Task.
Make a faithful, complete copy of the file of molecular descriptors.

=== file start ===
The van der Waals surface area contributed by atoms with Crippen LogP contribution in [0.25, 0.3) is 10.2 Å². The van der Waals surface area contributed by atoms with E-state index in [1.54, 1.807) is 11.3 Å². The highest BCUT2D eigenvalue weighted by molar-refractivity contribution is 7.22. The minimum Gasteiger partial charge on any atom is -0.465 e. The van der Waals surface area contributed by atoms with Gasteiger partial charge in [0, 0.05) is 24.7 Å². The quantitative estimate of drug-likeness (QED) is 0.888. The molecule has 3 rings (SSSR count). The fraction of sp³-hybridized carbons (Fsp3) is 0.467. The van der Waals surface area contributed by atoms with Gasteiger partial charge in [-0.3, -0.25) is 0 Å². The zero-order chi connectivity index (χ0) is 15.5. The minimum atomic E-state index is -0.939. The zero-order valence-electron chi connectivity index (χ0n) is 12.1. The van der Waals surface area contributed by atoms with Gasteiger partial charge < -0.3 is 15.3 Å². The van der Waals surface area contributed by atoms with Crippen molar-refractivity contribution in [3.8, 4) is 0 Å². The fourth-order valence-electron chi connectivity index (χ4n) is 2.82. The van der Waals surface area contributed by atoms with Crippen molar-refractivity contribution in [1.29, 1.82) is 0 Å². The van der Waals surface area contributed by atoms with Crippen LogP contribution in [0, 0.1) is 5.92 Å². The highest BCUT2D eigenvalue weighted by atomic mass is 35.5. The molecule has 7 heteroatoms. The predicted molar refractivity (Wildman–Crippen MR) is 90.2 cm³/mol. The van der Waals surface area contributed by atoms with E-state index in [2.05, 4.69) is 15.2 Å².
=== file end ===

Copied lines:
The van der Waals surface area contributed by atoms with Crippen LogP contribution in [0.25, 0.3) is 10.2 Å². The van der Waals surface area contributed by atoms with E-state index in [1.54, 1.807) is 11.3 Å². The highest BCUT2D eigenvalue weighted by molar-refractivity contribution is 7.22. The minimum Gasteiger partial charge on any atom is -0.465 e. The van der Waals surface area contributed by atoms with Gasteiger partial charge in [0, 0.05) is 24.7 Å². The quantitative estimate of drug-likeness (QED) is 0.888. The molecule has 3 rings (SSSR count). The fraction of sp³-hybridized carbons (Fsp3) is 0.467. The van der Waals surface area contributed by atoms with Gasteiger partial charge in [-0.3, -0.25) is 0 Å². The zero-order chi connectivity index (χ0) is 15.5. The minimum atomic E-state index is -0.939. The zero-order valence-electron chi connectivity index (χ0n) is 12.1. The van der Waals surface area contributed by atoms with Gasteiger partial charge < -0.3 is 15.3 Å². The van der Waals surface area contributed by atoms with Crippen molar-refractivity contribution in [3.8, 4) is 0 Å². The fourth-order valence-electron chi connectivity index (χ4n) is 2.82. The van der Waals surface area contributed by atoms with Crippen molar-refractivity contribution in [1.29, 1.82) is 0 Å². The van der Waals surface area contributed by atoms with Crippen LogP contribution in [0, 0.1) is 5.92 Å². The highest BCUT2D eigenvalue weighted by atomic mass is 35.5. The molecule has 7 heteroatoms. The predicted molar refractivity (Wildman–Crippen MR) is 90.2 cm³/mol. The van der Waals surface area contributed by atoms with E-state index in [2.05, 4.69) is 15.2 Å².